As for what the future of town team baseball in Winthrop holds, nobody can be certain. But if history tells us anything, its that town ball in Winthrop may just be dormant – not dead – as the community has revived its amateur club multiple times. 

“I do feel that Winthrop will put a team together in the future,” Melius said. “I expect some young dad and son to set a goal down the road, like we did more than once, to re-start a town baseball team. It might be three to five years or so. But for the first time since the ’40s, it won’t include a Melius… I don’t think…”

Winthrop records – courtesy of Dana Melius


17       Kris Swenson

17       Dan Anderson

17       Ben Melius

Redbirds (’74, ‘79-85)

8          Dana Melius

Orioles (’75-78)

4          Dana Melius, Kevin Lindstrand, Joe Wylie, Tim Beltz, Steve Shult, Youngblom, Jon Spaude

Batting Average/Eagles

.376    Dan Anderson

GW Orioles

.306       Larry Hopp (1 season)

On-Base Percentage/Eagles

.475    Dan Anderson

GW Orioles

.421+     Jim Youngblom

Slugging Percentage/Eagles

.605    Dan Anderson

GW Orioles

.385       Dave Schlueter


277     Dan Anderson

GW Orioles

57       Joe Wylie

Home runs/Eagles

58       Dan Anderson

GW Orioles

9          Joe Wylie


466     Dan Anderson

GW Orioles

74       Joe Wylie


3          Ben Melius (’02, ’05, 2011)


266     Dan Anderson

GW Orioles

58       Jim Youngblom         


427     Kris Swenson

GW Orioles

85       Dana Melius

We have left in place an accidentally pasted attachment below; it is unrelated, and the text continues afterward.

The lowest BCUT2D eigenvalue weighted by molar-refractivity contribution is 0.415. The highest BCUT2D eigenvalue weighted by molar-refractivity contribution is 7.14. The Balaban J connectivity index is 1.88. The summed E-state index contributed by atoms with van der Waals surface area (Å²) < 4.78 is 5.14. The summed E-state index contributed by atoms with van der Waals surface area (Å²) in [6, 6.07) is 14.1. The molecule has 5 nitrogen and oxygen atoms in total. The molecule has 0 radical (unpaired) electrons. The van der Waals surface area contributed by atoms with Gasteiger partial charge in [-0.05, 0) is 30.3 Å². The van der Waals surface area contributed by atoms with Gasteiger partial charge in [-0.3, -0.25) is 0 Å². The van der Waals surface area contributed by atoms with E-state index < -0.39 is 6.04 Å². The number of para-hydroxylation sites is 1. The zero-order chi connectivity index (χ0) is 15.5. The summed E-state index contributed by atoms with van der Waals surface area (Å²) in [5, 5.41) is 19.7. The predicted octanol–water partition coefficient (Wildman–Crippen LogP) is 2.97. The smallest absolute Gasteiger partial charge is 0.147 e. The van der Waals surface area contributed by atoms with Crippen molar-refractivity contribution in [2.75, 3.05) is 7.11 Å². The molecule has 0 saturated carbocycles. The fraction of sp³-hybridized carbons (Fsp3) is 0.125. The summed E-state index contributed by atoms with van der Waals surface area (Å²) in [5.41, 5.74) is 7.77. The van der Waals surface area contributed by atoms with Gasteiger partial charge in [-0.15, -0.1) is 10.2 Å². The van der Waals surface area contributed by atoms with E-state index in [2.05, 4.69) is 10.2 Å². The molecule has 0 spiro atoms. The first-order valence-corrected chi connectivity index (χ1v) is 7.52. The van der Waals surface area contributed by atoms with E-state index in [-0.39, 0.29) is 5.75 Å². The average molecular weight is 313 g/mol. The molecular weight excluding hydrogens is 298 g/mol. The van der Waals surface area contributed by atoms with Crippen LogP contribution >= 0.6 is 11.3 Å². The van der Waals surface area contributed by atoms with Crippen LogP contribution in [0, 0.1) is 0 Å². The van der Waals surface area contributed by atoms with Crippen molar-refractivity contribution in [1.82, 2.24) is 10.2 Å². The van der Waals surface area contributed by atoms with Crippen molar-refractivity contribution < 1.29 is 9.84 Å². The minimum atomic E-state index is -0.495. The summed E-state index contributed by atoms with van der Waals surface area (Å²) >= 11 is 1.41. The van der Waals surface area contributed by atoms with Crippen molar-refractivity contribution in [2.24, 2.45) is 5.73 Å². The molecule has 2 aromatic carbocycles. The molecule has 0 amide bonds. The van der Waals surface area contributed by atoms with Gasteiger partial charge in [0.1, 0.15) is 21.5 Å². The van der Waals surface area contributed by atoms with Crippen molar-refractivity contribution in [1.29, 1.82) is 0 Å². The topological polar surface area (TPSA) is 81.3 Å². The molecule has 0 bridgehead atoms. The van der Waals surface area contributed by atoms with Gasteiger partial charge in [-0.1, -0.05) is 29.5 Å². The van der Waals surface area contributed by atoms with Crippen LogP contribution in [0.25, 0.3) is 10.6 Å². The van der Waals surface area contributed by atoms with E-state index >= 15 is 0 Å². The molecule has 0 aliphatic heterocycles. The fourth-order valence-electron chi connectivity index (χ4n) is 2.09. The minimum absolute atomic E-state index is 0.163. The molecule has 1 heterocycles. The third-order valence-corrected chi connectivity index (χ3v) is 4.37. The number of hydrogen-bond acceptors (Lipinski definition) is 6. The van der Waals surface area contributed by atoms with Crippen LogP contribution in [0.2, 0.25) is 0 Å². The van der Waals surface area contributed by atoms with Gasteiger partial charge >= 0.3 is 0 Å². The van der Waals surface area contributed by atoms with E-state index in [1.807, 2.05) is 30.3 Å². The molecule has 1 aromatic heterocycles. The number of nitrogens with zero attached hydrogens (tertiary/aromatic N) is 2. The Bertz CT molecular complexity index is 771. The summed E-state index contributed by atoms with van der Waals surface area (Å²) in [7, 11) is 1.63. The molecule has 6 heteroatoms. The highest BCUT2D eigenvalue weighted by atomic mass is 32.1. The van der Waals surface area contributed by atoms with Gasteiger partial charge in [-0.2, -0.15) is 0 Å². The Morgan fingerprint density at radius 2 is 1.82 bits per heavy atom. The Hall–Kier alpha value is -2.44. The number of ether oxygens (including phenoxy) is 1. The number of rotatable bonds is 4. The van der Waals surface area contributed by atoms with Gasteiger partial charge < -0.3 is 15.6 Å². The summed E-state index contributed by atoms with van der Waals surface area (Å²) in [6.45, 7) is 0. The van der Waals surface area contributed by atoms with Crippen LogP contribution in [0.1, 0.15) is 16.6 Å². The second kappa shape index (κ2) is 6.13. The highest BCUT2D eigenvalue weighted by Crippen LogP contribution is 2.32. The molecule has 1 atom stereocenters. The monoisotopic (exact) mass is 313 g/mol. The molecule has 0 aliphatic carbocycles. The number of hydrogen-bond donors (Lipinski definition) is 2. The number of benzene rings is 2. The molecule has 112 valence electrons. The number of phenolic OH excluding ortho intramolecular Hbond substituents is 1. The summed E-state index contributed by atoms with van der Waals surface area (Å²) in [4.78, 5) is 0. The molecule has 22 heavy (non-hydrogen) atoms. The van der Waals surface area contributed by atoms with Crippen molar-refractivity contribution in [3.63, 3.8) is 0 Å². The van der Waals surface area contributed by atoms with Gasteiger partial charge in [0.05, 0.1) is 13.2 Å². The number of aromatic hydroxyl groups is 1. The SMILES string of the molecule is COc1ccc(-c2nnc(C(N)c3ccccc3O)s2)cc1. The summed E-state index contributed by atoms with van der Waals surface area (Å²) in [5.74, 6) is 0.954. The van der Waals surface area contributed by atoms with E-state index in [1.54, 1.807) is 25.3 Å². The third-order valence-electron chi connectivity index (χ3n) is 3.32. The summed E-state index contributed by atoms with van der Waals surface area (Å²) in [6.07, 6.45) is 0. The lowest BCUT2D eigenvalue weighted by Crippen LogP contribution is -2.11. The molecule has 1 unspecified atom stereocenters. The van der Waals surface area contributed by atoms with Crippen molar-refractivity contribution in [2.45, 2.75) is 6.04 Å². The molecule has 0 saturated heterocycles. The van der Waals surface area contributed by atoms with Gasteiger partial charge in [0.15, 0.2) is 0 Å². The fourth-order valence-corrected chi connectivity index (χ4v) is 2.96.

1402   Ben Melius

GW Orioles

317        Joe Wylie


89       Dan Anderson

89       Ben Melius

GW Orioles

13       Dana Melius


12       Dan Anderson

GW Orioles

2          Jon Spaude


34       Ben Melius

GW Orioles

11       Kevin Lindstrand


320     Kris Swenson

GW Orioles

79       Jim Youngblom

Base on Balls/Eagles

186     Kris Swenson

GW Orioles

83       Jim Youngblom

Base on balls/HBP vs. Strikeouts Ratio

1.34    Scott Erdal (.638 HBP/K)

GW Orioles

1.25    Larry Hopp (1 season)

Hit by Pitch

31       Logan Schweiss

31       Dan Anderson

GW Orioles

3          Jim Aufderheide

Stolen Bases/Eagles

83       James Panning

GW Orioles

36       Dana Melius


Fielding Percentage/Eagles

.968    Pat O’Malley

.968    Eric Waldron

GW Orioles

.987+  Jim Youngblom

Put Outs/Eagles

1650   Kris Swenson

GW Orioles (missing 1975)

692     Jim Youngblom


682     Dan Anderson

GW Orioles (missing ’75)

103     Don Gieseke


167     Dan Anderson

GW Orioles

28       Joe Wylie


Earned Run Average/Eagles

2.00    Mitch Nachreiner (1 season)

Opponents’ Batting Average/Eagles

.240    Andy Melius

Innings Pitched/Eagles

499     Dan Anderson

GW Orioles (missing ’78)

178.2+            Steve Shult


24       Dan Anderson

GW Orioles (’76 & ’77)

9+       Steve Shult


48       Logan Schweiss


9          Dan Anderson

GW Orioles (’76-’77)

2          Joe Wylie, Steve Shult

Complete Games/Eagles

20       Dan Anderson

GW Orioles (’76-’77)

11       Steve Shult


3          Ben Melius, Dan Anderson

GW Orioles (’76-’77)

1          Joe Wylie


403     Dan Anderson

GW Orioles (missing ’78)

226+   Steve Shult

Base on balls/Eagles

261     Bill Melius

Strikeout/Base on Balls Ratio

2.47    Mitch Nachreiner (1 season)

Strikeout per 9 innings Ratio

9.86    Jeff Peterson (1 season)

GW Orioles (missing ’78)

11.38  Steve Shult

Winning Percentage

1.000  Mitch Nachreiner (4-0; 1 season)

Total Games Pitched

117     Dan Anderson

Total Games Started

66       Ben Melius, Bill Melius

Total Games Relieved

61       Dan Anderson

At-Bats Against

2070   Dan Anderson

Hits Allowed

679     Logan Schweiss

Doubles Allowed

133     Logan Schweiss

Triples Allowed

14       Ben Melius

Home Runs Allowed

72       Logan Schweiss

Runs Allowed

547     Logan Schweiss

Earned Runs Allowed

372     Logan Schweiss

Hit Batsmen

75       Bill Melius

Wild Pitches

45       Mark McCarthy